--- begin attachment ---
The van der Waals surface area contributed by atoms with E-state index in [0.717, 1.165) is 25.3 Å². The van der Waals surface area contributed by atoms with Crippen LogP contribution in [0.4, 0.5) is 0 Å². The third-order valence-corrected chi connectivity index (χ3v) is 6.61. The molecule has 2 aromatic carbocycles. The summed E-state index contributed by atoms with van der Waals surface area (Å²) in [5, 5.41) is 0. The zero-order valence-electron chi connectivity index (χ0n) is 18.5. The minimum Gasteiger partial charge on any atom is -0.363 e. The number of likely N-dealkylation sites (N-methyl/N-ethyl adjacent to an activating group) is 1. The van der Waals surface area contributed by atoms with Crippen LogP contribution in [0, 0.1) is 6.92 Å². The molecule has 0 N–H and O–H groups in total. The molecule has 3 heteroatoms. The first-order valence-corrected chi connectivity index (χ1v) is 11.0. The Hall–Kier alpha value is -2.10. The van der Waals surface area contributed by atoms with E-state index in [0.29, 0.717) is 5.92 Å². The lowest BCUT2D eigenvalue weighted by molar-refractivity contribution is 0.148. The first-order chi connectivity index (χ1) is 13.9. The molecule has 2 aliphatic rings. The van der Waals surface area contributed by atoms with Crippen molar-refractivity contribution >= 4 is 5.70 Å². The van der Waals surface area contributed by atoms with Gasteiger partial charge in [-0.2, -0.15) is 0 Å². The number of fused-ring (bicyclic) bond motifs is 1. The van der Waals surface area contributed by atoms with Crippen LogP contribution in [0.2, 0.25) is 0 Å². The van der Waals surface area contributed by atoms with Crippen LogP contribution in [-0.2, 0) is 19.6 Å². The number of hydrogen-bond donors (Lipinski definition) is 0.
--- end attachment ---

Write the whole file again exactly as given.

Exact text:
The van der Waals surface area contributed by atoms with E-state index in [0.717, 1.165) is 25.3 Å². The van der Waals surface area contributed by atoms with Crippen LogP contribution in [0.4, 0.5) is 0 Å². The third-order valence-corrected chi connectivity index (χ3v) is 6.61. The molecule has 2 aromatic carbocycles. The summed E-state index contributed by atoms with van der Waals surface area (Å²) in [5, 5.41) is 0. The zero-order valence-electron chi connectivity index (χ0n) is 18.5. The minimum Gasteiger partial charge on any atom is -0.363 e. The number of likely N-dealkylation sites (N-methyl/N-ethyl adjacent to an activating group) is 1. The van der Waals surface area contributed by atoms with Crippen LogP contribution in [0, 0.1) is 6.92 Å². The molecule has 0 N–H and O–H groups in total. The molecule has 3 heteroatoms. The first-order valence-corrected chi connectivity index (χ1v) is 11.0. The Hall–Kier alpha value is -2.10. The van der Waals surface area contributed by atoms with E-state index in [0.29, 0.717) is 5.92 Å². The lowest BCUT2D eigenvalue weighted by molar-refractivity contribution is 0.148. The first-order chi connectivity index (χ1) is 13.9. The molecule has 2 aliphatic rings. The van der Waals surface area contributed by atoms with Crippen molar-refractivity contribution >= 4 is 5.70 Å². The van der Waals surface area contributed by atoms with Gasteiger partial charge in [-0.2, -0.15) is 0 Å². The number of fused-ring (bicyclic) bond motifs is 1. The van der Waals surface area contributed by atoms with Crippen LogP contribution in [0.2, 0.25) is 0 Å². The van der Waals surface area contributed by atoms with Crippen LogP contribution in [-0.2, 0) is 19.6 Å². The number of hydrogen-bond donors (Lipinski definition) is 0.